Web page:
LAS VEGAS — Kevin Harvick’s runner-up finish in Sunday’s NASCAR Playoffs opener wasn’t quite the dominant show of strength he flexed in the previous week’s victory at Indianapolis. Instead, the hard-fought outcome was part of a weekend-long recovery effort.
Harvick’s No. 4 Stewart-Haas Racing Ford led three times for 47 laps in Sunday’s South Point 400 at Las Vegas Motor Speedway, holding the top spot until eventual winner Martin Truex Jr. scooted past with 20 laps remaining. The work that went into turning the tide was nearly Herculean, based on wholesale changes to improve the No. 4 car’s handling and balance.
“If you’d have told me at the end of Friday night that we were going to be in contention to win the race with 25 laps to go, I’d have laughed at you,” Harvick said. “I’d have told you we were nowhere even close, and the guys did a great job scrambling and doing everything that they could to keep changing stuff and keep making the car better. We made our car better throughout the race.”
Harvick’s comeback story has origins dating back to Friday’s two practices, when the team improved from 18th on the speed chart in first practice to seventh in the final session. By the time Saturday’s Busch Pole Qualifying rolled around, Harvick claimed the third starting spot as part of a top-four sweep by Stewart-Haas drivers after major alterations to get the No. 4 entry in proper form.
Shortly after the green flag fell Sunday, Harvick drove away from a fairly benign brush with the outside wall on Lap 17. By Lap 84 of 267, the veteran driver was in the lead for the first time.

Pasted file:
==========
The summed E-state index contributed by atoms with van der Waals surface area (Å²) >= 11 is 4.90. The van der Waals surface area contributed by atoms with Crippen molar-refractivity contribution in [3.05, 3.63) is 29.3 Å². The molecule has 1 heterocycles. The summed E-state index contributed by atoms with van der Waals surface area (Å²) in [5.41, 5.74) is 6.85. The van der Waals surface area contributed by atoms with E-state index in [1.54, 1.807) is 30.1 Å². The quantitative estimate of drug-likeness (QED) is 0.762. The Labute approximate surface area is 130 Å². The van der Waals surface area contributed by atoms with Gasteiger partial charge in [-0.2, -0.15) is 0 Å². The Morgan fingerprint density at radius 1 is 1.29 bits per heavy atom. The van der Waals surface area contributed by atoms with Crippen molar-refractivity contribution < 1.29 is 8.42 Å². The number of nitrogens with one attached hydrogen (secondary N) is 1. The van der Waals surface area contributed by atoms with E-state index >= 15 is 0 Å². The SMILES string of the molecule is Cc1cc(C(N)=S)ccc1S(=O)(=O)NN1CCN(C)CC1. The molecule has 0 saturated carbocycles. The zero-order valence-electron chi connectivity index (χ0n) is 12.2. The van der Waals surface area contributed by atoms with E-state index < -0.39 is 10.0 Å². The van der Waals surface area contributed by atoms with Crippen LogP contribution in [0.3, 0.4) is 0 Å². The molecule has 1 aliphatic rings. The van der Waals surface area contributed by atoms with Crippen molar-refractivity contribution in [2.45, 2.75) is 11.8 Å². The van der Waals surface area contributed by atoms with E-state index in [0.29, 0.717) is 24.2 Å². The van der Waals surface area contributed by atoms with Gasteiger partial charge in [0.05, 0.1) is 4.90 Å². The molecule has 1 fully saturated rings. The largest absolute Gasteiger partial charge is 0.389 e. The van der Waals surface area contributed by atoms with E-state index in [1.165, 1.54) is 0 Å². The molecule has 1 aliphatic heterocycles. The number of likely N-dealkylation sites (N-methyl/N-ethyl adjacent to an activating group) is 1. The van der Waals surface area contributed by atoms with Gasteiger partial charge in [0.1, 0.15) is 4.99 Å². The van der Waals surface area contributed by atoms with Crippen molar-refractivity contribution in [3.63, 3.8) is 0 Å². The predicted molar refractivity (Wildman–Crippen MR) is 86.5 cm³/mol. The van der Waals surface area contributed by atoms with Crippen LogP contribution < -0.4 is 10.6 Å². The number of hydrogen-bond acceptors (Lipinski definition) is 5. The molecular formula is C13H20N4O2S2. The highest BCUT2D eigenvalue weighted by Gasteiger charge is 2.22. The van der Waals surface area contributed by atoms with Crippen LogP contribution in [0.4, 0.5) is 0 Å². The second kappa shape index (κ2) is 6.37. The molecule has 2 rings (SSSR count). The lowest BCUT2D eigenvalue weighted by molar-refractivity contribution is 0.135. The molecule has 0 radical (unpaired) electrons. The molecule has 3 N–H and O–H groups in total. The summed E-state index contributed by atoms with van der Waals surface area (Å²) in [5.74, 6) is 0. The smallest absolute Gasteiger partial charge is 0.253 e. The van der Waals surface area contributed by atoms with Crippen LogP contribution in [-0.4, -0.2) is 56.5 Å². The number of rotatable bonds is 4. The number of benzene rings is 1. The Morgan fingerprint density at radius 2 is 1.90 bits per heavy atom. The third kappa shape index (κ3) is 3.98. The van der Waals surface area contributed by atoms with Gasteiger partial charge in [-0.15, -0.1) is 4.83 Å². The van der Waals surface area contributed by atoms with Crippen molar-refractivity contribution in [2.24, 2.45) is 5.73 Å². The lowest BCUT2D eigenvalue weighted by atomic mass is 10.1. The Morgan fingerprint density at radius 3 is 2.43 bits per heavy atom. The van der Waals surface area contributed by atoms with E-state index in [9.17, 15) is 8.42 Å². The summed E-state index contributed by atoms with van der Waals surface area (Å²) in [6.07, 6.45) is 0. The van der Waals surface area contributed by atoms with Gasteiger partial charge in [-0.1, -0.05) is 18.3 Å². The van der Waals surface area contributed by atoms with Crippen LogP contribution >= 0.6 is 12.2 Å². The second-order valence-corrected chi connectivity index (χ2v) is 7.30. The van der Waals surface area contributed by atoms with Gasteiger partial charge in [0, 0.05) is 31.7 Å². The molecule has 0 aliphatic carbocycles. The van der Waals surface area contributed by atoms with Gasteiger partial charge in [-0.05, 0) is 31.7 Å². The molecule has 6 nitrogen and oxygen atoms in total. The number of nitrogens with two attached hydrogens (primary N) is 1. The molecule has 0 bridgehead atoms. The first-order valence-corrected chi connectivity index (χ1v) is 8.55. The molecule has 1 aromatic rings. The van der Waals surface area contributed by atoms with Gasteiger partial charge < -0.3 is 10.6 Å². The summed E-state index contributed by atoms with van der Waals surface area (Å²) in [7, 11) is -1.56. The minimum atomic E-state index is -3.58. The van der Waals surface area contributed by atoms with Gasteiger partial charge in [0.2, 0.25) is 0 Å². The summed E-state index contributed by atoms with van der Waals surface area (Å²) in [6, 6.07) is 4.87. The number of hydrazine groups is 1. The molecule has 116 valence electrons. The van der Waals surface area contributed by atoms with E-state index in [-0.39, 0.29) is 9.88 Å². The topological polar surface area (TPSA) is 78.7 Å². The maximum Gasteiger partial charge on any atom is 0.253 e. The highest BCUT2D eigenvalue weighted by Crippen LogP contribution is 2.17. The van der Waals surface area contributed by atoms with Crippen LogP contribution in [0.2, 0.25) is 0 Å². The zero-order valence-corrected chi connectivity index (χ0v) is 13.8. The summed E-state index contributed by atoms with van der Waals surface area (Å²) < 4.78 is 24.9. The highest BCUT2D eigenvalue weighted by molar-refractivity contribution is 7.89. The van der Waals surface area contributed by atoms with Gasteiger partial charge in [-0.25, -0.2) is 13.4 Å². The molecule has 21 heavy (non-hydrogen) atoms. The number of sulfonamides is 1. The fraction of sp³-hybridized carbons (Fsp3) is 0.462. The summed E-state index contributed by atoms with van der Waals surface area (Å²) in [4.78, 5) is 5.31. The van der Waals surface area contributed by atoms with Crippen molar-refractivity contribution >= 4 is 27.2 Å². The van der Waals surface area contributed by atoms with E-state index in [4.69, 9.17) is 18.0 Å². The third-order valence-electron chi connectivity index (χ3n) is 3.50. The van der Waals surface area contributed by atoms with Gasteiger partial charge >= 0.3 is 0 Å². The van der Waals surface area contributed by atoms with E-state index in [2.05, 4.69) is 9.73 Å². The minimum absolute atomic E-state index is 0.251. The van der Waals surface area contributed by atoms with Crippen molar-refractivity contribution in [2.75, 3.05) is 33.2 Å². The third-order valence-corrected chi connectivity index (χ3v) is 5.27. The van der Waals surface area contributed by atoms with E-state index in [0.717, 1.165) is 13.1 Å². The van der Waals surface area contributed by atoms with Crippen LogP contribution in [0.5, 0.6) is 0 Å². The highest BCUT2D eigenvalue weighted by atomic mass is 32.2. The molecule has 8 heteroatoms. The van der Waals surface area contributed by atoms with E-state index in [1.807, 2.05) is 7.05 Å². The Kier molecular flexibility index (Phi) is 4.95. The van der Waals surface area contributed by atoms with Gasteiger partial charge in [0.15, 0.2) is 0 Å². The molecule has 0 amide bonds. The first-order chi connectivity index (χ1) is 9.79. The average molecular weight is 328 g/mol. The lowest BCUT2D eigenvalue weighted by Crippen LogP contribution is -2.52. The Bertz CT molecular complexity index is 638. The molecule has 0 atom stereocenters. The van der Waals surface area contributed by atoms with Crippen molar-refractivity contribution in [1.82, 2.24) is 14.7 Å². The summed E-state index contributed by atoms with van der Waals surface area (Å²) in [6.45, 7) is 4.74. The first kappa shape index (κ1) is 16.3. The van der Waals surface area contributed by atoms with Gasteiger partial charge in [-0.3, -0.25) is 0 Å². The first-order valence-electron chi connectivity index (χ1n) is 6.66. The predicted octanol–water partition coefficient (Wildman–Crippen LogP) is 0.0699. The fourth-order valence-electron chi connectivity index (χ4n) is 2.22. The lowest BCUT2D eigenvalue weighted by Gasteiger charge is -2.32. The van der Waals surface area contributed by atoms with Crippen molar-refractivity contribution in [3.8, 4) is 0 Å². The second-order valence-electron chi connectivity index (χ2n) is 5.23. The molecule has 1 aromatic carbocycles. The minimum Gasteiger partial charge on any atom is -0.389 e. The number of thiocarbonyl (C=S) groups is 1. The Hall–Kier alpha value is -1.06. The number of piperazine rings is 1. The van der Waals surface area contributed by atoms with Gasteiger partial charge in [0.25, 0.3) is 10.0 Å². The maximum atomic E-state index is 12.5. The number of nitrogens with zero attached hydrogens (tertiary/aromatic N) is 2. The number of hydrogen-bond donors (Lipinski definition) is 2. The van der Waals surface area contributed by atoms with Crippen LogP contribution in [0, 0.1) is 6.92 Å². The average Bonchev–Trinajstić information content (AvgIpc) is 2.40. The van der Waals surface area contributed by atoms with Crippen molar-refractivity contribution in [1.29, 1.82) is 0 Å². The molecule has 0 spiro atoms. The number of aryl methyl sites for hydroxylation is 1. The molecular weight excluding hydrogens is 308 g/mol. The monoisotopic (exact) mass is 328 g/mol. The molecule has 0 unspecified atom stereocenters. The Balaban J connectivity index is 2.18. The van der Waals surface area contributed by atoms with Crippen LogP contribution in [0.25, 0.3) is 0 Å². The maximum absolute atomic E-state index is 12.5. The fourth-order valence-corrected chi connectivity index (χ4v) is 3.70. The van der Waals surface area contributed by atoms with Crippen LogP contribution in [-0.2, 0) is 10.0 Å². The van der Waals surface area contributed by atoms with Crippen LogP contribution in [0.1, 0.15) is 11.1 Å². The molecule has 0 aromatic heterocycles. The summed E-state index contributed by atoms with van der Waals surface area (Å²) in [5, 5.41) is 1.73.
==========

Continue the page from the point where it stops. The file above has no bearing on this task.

Though Harvick nearly converted for his second straight Monster Energy Series win, crew chief Rodney Childers indicated there was plenty to take away from the first weekend in the 10-race playoffs.
“We didn’t build the right cars for here, and it was horrible when we unloaded,” Childers told NASCAR.com. “That’s something we’ve got to do better as a company. Fortunately, the 4 team is strong enough to work hard all weekend and do the right things to make the car better and have a good race, but the only way we’re going to hold (Truex) off is to have a caution at the right time and have clean race tracks and not have to pass lapped cars.
“Their cars just had way more grip than ours all weekend and that’s something that we struggled with at Darlington also, and we turned around and did the same thing there, fought through it and got a top five out of it. So honestly to finish second from where we unloaded is huge.”
Harvick carried the torch for the rest of the SHR bunch — teammate Aric Almirola secured 13th, with Daniel Suarez 20th and pole-starter Clint Bowyer fading to a 25th-place result. But it was the No. 4 team’s ability to claw through adversity — a valuable asset for championship-ready teams — that seemed to stick with Harvick the most.
“We were a 20th-place car on Friday and today we ground one out,” said Harvick, who logged his third straight top-five result. “So that’s what you have to do on the weekends where you’re not where you need to be. You’ve got to figure out how to make something out of it and we did.”